'To Benefit My Homeland'
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In Ghana there is a saying, 'I wish to always learn until I am in my grave.' (Photo by Daniel Kim)



'To Benefit My Homeland': Visiting scholar eager to share knowledge gained at N.C. State with his students in Ghana--- by Dee Shore
Agricultural economist Al-Hassan Seidu did much of his research independently, availing himself of the journals in the D.H. Hill Library stacks. (Photo by Daniel Kim)

Ornate letter "A"
l-Hassan Seidu arrived at North Carolina State University on Aug. 11, nearly half a world away from his home in Ghana. With him, he carried a bundle of numbers as well as the determination to figure out what the data might mean for improving the lot of rice farmers in one of his country’s poorest regions.

Al-Hassan is among thousands of international students and scholars who come to N.C. State each year to study alongside some of the world’s leading scientists.

An agricultural economist who teaches at a university in Tamale, Ghana, Al-Hassan spent the 2003-04 academic year with Dr. Larry Nelson, the College of Agriculture and Life Sciences’ assistant dean for international programs, and Drs. Matt Holt and Mitch Renkow of the Department of Agricultural and Resource Economics.

For nearly two decades, N.C. State has had formal student exchanges with Ghanaian universities, but Al-Hassan was the first to come from the University for Development Studies, which serves four regions in northern Ghana.

His N.C. State stay was part of his quest to earn a Ph.D. from the University of Ghana. While Al-Hassan comes from a large family of relative privilege – his grandfather is a tribal chief – he is the first to pursue a Ph.D. His father is a farmer, and his mother sells peanuts outside a primary school.

Before coming to Raleigh, Al-Hassan surveyed 440 rice farmers in the Upper East region of Ghana. More than 90 percent of the region’s people live in poverty, and the illiteracy rate is high. The area, bordered to the east by Togo and the north by Burkina Faso, is heavily dependent on agriculture.

Al-Hassan turned to Nelson, also a statistics professor, for help in making sense of the data he’d gathered. He also took a short course in using statistics software and sat in on the university’s most recent Emerging Issues Forum, which focused on economic development issues. And he delivered a lecture for Encore, a continuing education program aimed at those ages 50 and older.

Much of his work was done independently, amid D.H. Hill’s towering stacks.

“This,” he said shortly before his return to Ghana, “has been my golden opportunity. I’m so happy to have had a chance to avail myself of the education facilities. … There are so many journals there that I didn’t have access to in Ghana.”

By the time he returned to Ghana in April, he had finished his dissertation, “Farm Specific Technical Efficiency, Resource Allocation and Employment: An Analysis of Smallholder Rice Farmers in the Upper East Region of Ghana,” and had prepared for ensuing exams at the University of Ghana.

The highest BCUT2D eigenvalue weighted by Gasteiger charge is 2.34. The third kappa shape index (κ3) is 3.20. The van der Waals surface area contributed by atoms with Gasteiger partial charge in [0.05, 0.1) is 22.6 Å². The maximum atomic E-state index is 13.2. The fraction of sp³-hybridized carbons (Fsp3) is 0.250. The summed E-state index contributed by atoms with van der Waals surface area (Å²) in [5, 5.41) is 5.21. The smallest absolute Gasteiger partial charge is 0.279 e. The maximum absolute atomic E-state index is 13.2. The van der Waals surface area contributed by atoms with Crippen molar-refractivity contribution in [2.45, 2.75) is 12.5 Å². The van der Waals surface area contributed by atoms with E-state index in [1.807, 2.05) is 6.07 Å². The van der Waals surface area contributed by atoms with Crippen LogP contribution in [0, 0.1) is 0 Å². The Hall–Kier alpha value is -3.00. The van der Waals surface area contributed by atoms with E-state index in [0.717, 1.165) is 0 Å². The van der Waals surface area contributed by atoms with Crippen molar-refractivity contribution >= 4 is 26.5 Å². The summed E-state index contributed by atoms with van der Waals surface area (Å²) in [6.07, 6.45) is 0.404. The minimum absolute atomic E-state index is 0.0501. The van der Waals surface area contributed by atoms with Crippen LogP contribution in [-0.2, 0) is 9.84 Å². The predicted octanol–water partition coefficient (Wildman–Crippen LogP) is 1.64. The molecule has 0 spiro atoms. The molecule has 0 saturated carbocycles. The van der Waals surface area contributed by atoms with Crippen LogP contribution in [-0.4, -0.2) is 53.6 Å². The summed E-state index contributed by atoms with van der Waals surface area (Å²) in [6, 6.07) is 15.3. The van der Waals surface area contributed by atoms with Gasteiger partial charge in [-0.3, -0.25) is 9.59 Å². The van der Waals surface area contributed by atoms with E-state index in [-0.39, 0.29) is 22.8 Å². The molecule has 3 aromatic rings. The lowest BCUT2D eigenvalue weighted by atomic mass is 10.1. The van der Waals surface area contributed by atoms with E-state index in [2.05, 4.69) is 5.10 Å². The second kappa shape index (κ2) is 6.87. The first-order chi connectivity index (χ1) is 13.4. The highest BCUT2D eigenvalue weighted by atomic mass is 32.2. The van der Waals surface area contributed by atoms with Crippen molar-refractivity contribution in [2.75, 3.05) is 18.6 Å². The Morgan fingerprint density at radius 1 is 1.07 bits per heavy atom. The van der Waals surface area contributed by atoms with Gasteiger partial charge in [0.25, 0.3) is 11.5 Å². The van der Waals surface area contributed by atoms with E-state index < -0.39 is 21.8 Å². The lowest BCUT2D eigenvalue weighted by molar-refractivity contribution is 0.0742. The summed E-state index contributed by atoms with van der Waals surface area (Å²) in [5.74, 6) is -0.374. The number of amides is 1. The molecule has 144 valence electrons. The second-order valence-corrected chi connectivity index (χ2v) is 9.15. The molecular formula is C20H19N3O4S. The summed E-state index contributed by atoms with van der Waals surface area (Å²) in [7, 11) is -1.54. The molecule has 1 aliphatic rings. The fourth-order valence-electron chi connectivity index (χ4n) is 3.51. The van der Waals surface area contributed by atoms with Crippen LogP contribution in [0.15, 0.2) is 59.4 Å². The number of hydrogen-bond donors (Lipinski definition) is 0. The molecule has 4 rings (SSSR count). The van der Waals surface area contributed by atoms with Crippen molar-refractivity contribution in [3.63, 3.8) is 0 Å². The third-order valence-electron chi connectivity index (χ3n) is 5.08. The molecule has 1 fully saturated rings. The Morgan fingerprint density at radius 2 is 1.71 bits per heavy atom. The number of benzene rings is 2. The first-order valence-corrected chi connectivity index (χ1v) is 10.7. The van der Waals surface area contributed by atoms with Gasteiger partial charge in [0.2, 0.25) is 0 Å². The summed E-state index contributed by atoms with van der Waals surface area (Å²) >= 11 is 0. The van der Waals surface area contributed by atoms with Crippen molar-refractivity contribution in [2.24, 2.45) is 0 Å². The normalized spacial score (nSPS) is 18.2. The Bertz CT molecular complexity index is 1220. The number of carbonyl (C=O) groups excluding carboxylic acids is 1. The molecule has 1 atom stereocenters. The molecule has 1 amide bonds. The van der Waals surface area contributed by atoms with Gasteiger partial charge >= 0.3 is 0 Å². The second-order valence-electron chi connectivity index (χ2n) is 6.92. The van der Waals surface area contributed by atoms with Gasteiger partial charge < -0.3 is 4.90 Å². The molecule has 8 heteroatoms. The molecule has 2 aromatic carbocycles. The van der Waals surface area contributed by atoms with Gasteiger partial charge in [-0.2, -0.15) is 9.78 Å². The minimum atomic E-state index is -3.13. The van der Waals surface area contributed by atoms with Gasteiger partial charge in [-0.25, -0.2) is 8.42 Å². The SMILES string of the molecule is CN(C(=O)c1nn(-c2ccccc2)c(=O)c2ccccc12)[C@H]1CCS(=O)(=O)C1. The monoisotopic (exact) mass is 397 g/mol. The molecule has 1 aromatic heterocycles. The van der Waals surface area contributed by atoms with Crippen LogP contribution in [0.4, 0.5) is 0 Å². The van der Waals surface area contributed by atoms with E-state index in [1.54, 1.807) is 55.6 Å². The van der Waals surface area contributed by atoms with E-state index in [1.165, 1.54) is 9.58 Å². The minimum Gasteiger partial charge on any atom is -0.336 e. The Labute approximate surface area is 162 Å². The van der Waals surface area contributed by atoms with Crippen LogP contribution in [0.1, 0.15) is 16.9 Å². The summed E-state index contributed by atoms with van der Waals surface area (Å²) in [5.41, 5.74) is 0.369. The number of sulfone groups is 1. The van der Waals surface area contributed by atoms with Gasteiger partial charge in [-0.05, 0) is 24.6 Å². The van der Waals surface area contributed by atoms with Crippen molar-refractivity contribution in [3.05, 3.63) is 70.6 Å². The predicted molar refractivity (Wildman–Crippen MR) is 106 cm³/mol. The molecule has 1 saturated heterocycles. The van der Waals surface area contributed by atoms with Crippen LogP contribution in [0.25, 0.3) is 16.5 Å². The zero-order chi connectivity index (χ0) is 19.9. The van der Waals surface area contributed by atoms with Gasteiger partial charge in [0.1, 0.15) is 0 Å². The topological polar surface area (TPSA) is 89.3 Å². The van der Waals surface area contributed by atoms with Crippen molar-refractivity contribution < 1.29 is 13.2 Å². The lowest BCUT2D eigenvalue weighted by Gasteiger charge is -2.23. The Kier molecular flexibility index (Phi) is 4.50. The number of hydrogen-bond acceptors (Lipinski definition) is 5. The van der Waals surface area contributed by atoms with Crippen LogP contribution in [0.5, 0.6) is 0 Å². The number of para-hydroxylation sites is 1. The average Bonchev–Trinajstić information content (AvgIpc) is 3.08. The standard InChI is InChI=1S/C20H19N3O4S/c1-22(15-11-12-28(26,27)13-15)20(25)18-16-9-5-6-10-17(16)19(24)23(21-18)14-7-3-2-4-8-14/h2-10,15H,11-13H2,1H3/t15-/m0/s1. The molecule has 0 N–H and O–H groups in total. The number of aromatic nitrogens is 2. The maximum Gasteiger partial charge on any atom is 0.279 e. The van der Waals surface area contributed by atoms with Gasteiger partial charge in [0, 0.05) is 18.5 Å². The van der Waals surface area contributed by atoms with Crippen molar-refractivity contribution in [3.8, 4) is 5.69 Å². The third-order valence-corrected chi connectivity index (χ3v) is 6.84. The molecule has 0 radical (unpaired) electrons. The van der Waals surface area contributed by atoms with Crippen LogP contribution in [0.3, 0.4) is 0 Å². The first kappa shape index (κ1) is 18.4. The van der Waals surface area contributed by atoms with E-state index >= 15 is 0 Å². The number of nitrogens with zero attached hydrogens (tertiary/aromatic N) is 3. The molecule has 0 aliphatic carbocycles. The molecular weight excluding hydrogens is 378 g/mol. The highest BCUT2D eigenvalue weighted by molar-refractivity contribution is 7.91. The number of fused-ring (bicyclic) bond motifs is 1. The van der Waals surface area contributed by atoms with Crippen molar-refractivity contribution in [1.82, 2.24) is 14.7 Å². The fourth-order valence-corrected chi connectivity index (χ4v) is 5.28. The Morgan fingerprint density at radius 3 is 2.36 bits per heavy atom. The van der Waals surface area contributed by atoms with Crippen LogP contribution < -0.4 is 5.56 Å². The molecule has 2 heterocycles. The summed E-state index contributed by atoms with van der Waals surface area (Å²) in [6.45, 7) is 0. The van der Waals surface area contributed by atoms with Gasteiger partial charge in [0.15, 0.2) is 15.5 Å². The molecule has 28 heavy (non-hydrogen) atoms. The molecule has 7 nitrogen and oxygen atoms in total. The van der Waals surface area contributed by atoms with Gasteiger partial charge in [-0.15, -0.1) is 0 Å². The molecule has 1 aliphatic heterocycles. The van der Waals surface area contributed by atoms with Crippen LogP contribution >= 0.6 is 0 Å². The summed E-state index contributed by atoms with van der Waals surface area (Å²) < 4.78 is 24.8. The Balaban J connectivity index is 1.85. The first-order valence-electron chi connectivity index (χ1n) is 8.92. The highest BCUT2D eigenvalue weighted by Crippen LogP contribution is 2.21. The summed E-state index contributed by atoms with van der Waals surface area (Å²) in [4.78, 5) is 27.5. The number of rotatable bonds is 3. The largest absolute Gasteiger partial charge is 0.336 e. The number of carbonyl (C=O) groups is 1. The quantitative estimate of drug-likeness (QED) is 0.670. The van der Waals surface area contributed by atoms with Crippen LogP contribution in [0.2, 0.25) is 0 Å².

In his dissertation, he considered how efficient 316 men and 124 women farmers growing rice on irrigated versus nonirrigated land were in using technology and resources such as land, credit and employees. In the region, he said, high levels of poverty and illiteracy combine with significant production risks, such as fire, drought, birds and plant diseases, to make it hard for farmers to succeed.

Among Al-Hassan’s findings:

• When it comes to technical efficiency – the ability to produce from a given set of inputs — there is no difference between men and women farmers. But those growing on irrigated land were more technically efficient than their counterparts raising rice on nonirrigated land.

• All four groups were relatively inefficient in figuring out the best combination of resources, such as land, capital, credit, fertilizer and draft animals to improve yields.

• Farmers using irrigation employed fewer people and managed those employees better. Women were more likely to hire non-family-members than men.

The recommendations he makes based on his research are sweeping: Farmers in the region need better formal and nonformal educational opportunities that allow them to understand and make the best use of modern agricultural technology. The region also needs an enhanced extension system focused on helping farmers, especially women, to better use labor, draft animals and capital to improve yields.

Al-Hassan also calls for improvements in the region’s physical infrastructure and its rural banking and credit support systems. And he encourages the government to steer away from employment policies skewed in favor of irrigators and men, noting that women and non-irrigators have an equally important role in creating jobs.

Al-Hassan’s research is, he said, the first study of resource efficiency among the Upper East Region’s farmers. The data he has gathered and analyzed should be useful to other scientists and decision makers interested in advancing the Upper East Region’s socioeconomic development.

And, he said, his experience at N.C. State will make him a better classroom teacher at the fledgling University for Development Studies. The university, established in 1992, focuses on preparing students to work in rural communities.

“In Ghana there is a saying, ‘I wish to always learn until I am in my grave,’” he said. “I hope that my teaching, learning and research – and the personal relationships I have built here – benefit my homeland.

“I’m running straight to take up the chalk in the classroom.”

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